…to celebrate Ash Wednesday in Santa Sabina

Pope Francis has urged Christians all over the world to listen to what Jesus wants to tell them through the Scriptures and through others.

The call by the Catholic Pontiff comes as Christians on Wednesday (today) celebrated Ash Wednesday marking the beginning of the 2023 Lenten season.

Pope Francis will preside over the Ash Wednesday celebration in Santa Sabina, according to romereports.com.

“The traditional Ash Wednesday procession will return to the Aventine Hill this Wednesday at 4:30 pm,” the report said.

“As in previous years, it will begin at the Church of San Anselmo and will end at the Basilica of Santa Sabina. Pope Francis will preside over the celebration that marks the beginning of the liturgical season of Lent.”

The report adds that a year ago, Pope Francis was unable to attend the celebration because of his knee problems. In his place, the Vatican Secretary of State, Cardinal Pietro Parolin, presided over the Mass.

“The pilgrimage from the Church of San Anselmo to the Basilica of Santa Sabina on the Aventine Hill follows a steep path. This route symbolizes the path of faith that the Church travels during Lent,” it says.

In a Lenten message last week ahead of Ash Wednesday, Pope Francis encouraged Catholics to listen to what Jesus wants to tell them through the Scriptures and through others.

Catholic News Agency (CNA) reports that the Pope, using the story of Jesus’ Transfiguration as a departure point, addressed both the journey of Lent and the Catholic Church’s ongoing Synod on Synodality.

The Pope, in the message released February 17, recalled “the command that God the Father addresses to the disciples on Mount Tabor as they contemplate Jesus transfigured. The voice from the cloud says: ‘Listen to him.’”

“The first proposal, then, is very clear: We need to listen to Jesus,” he said. “Lent is a time of grace to the extent that we listen to him as he speaks to us.”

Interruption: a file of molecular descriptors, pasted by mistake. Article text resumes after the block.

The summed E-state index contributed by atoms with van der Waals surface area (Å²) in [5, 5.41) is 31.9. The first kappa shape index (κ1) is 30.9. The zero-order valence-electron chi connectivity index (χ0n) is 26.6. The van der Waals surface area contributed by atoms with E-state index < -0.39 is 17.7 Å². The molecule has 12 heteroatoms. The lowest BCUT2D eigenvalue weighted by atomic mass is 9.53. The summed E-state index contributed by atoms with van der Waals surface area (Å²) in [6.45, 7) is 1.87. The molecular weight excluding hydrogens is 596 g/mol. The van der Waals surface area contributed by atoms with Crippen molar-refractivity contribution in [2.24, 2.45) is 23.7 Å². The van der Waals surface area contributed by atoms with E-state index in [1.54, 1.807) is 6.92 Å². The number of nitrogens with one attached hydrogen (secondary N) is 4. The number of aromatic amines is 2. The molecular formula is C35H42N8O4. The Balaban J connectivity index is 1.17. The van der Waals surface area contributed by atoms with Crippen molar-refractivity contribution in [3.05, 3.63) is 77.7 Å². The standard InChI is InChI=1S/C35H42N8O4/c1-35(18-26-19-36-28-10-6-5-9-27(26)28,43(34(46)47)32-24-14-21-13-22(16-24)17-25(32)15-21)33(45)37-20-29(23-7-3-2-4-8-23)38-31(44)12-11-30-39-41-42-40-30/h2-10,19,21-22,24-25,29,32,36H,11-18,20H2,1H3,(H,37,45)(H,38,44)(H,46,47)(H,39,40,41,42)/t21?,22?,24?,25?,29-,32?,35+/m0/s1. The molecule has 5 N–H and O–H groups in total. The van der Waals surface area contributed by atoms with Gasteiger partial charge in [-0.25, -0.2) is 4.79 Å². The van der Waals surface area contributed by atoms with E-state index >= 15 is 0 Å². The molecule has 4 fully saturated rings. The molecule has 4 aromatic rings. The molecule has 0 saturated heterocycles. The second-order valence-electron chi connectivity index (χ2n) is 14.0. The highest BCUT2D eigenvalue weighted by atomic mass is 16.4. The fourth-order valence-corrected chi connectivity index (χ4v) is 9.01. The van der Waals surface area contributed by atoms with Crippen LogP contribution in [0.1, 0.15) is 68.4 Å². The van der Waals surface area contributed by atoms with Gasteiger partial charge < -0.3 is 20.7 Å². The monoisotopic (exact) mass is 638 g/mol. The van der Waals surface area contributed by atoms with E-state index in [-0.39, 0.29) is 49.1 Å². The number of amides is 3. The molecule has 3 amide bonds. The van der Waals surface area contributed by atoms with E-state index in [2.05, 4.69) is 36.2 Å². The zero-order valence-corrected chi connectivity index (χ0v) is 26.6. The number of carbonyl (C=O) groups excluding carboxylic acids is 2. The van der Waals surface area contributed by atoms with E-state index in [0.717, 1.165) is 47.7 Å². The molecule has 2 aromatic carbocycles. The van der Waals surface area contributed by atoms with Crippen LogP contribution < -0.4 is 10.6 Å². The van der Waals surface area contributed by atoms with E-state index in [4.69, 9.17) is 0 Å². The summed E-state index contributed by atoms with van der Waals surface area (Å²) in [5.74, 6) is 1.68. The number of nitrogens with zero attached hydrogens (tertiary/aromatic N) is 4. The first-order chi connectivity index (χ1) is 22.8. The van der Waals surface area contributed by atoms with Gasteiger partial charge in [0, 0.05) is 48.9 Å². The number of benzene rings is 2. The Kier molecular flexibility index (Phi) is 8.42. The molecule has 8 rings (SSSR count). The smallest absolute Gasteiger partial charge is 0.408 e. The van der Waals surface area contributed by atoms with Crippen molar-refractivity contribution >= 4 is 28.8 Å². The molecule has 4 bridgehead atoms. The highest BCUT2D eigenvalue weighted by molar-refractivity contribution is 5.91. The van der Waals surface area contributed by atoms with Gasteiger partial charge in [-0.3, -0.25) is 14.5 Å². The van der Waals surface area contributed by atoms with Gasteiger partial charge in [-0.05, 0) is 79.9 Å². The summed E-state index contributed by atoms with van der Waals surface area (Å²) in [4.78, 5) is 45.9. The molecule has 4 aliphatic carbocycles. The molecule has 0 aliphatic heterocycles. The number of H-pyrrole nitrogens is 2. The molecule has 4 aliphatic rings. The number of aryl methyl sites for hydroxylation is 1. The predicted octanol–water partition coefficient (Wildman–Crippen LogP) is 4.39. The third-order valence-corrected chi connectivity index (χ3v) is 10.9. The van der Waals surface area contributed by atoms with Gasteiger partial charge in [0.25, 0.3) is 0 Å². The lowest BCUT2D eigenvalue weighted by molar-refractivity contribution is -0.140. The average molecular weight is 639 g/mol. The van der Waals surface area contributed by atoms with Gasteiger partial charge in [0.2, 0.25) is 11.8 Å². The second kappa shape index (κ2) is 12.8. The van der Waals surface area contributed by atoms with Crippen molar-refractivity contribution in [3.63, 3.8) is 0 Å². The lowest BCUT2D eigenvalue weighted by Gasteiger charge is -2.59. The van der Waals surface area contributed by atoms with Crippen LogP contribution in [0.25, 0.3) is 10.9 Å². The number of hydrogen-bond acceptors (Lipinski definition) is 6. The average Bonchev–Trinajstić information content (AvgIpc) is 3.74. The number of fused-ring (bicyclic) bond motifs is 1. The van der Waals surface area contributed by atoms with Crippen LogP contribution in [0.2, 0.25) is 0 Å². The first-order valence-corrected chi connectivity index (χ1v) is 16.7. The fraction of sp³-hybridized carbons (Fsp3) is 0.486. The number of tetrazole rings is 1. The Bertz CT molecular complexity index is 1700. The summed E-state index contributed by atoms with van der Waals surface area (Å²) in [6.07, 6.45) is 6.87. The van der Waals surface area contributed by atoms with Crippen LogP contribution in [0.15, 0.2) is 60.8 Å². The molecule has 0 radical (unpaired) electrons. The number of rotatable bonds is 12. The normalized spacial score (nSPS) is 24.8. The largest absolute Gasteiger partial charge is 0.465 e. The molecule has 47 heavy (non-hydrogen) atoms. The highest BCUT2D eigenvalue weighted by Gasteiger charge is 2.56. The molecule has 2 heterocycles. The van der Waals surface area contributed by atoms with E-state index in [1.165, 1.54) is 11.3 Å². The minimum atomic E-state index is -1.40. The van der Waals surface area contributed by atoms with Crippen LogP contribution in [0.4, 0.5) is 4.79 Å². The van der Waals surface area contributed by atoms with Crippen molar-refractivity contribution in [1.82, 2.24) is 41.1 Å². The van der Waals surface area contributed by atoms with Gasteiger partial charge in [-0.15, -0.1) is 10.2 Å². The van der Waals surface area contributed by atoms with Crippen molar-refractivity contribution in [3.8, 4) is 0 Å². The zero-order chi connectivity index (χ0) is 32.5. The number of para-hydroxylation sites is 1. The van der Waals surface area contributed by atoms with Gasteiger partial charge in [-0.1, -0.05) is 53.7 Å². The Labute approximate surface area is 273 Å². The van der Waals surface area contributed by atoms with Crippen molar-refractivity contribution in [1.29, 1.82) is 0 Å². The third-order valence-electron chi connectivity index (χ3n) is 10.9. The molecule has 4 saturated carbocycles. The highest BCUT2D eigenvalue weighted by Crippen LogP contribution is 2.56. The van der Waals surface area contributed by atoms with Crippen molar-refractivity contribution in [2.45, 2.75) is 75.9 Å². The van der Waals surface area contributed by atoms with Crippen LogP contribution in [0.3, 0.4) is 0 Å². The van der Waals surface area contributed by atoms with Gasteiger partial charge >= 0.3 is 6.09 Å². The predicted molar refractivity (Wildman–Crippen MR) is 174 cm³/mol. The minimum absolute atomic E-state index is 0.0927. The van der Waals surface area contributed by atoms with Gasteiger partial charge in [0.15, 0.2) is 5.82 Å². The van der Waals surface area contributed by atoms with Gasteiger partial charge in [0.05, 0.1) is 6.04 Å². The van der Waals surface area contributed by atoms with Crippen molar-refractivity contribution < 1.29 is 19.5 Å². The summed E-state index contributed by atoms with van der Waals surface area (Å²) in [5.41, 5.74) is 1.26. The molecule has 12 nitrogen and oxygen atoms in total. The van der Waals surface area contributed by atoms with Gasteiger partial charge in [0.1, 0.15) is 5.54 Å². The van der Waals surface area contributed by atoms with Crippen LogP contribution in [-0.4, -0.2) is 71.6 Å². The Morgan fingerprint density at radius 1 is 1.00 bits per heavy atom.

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“During this liturgical season,” he continued, “the Lord takes us with him to a place apart. While our ordinary commitments compel us to remain in our usual places and our often repetitive and sometimes boring routines, during Lent we are invited to ascend ‘a high mountain’ in the company of Jesus and to live a particular experience of spiritual discipline — ascesis — as God’s holy people.”

Pope Francis said one of the ways Jesus speaks people is through the Word of God, which is heard at Mass.

But if one cannot attend Mass during the week, it is a good idea to still read the daily readings of the liturgy, the Pope encouraged.

“In addition to the Scriptures, the Lord speaks to us through our brothers and sisters, especially in the faces and the stories of those who are in need,” he added.

Pope Francis also called for confronting the difficulties of ordinary life remembering that Lent is a period that leads to Easter.

“Do not take refuge in a religiosity made up of extraordinary events and dramatic experiences, out of fear of facing reality and its daily struggles, its hardships and contradictions,” the Pope said.

“The light that Jesus shows the disciples is an anticipation of Easter glory, and that must be the goal of our own journey, as we follow ‘him alone,’” he said.

“Lent leads to Easter: the ‘retreat’ is not an end in itself, but a means of preparing us to experience the Lord’s passion and cross with faith, hope, and love, and thus to arrive at the resurrection.”

Pope Francis compared the journey of Lent and the Church’s ongoing Synod on Synodality to a “strenuous mountain trek”.

He said while Christians hike up the mountain, they must keep their eyes on the path before them, but at the top, they are rewarded by the beautiful panorama that confronts them.

“So too, the synodal process may often seem arduous, and at times we may become discouraged. Yet what awaits us at the end is undoubtedly something wondrous and amazing, which will help us to understand better God’s will and our mission in the service of his kingdom,” he said.